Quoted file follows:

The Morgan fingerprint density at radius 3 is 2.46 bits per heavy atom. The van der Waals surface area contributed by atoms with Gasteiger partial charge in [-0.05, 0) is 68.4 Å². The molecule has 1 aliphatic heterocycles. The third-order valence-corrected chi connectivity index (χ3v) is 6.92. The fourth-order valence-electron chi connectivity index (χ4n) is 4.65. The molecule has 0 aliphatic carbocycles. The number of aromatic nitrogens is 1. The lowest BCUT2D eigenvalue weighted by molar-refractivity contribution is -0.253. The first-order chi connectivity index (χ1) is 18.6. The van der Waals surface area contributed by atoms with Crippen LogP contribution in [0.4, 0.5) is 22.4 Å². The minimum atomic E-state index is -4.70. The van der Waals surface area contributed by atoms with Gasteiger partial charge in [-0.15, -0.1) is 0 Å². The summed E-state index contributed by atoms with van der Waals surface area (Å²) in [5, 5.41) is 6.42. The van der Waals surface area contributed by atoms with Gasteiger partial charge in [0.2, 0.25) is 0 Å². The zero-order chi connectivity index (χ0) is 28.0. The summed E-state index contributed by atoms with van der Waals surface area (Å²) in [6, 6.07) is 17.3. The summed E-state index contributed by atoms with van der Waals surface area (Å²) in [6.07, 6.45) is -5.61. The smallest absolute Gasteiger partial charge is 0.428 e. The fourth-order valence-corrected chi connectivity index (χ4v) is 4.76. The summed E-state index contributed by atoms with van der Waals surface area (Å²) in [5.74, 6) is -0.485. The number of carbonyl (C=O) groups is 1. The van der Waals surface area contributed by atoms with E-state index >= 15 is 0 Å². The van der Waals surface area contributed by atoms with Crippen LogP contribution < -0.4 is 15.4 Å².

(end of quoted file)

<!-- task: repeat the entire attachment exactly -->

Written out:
The Morgan fingerprint density at radius 3 is 2.46 bits per heavy atom. The van der Waals surface area contributed by atoms with Gasteiger partial charge in [-0.05, 0) is 68.4 Å². The molecule has 1 aliphatic heterocycles. The third-order valence-corrected chi connectivity index (χ3v) is 6.92. The fourth-order valence-electron chi connectivity index (χ4n) is 4.65. The molecule has 0 aliphatic carbocycles. The number of aromatic nitrogens is 1. The lowest BCUT2D eigenvalue weighted by molar-refractivity contribution is -0.253. The first-order chi connectivity index (χ1) is 18.6. The van der Waals surface area contributed by atoms with Crippen LogP contribution in [0.4, 0.5) is 22.4 Å². The minimum atomic E-state index is -4.70. The van der Waals surface area contributed by atoms with Gasteiger partial charge in [-0.15, -0.1) is 0 Å². The summed E-state index contributed by atoms with van der Waals surface area (Å²) in [5, 5.41) is 6.42. The van der Waals surface area contributed by atoms with Gasteiger partial charge in [0.2, 0.25) is 0 Å². The zero-order chi connectivity index (χ0) is 28.0. The summed E-state index contributed by atoms with van der Waals surface area (Å²) in [6, 6.07) is 17.3. The summed E-state index contributed by atoms with van der Waals surface area (Å²) in [6.07, 6.45) is -5.61. The smallest absolute Gasteiger partial charge is 0.428 e. The fourth-order valence-corrected chi connectivity index (χ4v) is 4.76. The summed E-state index contributed by atoms with van der Waals surface area (Å²) in [5.74, 6) is -0.485. The number of carbonyl (C=O) groups is 1. The van der Waals surface area contributed by atoms with E-state index >= 15 is 0 Å². The van der Waals surface area contributed by atoms with Crippen LogP contribution < -0.4 is 15.4 Å².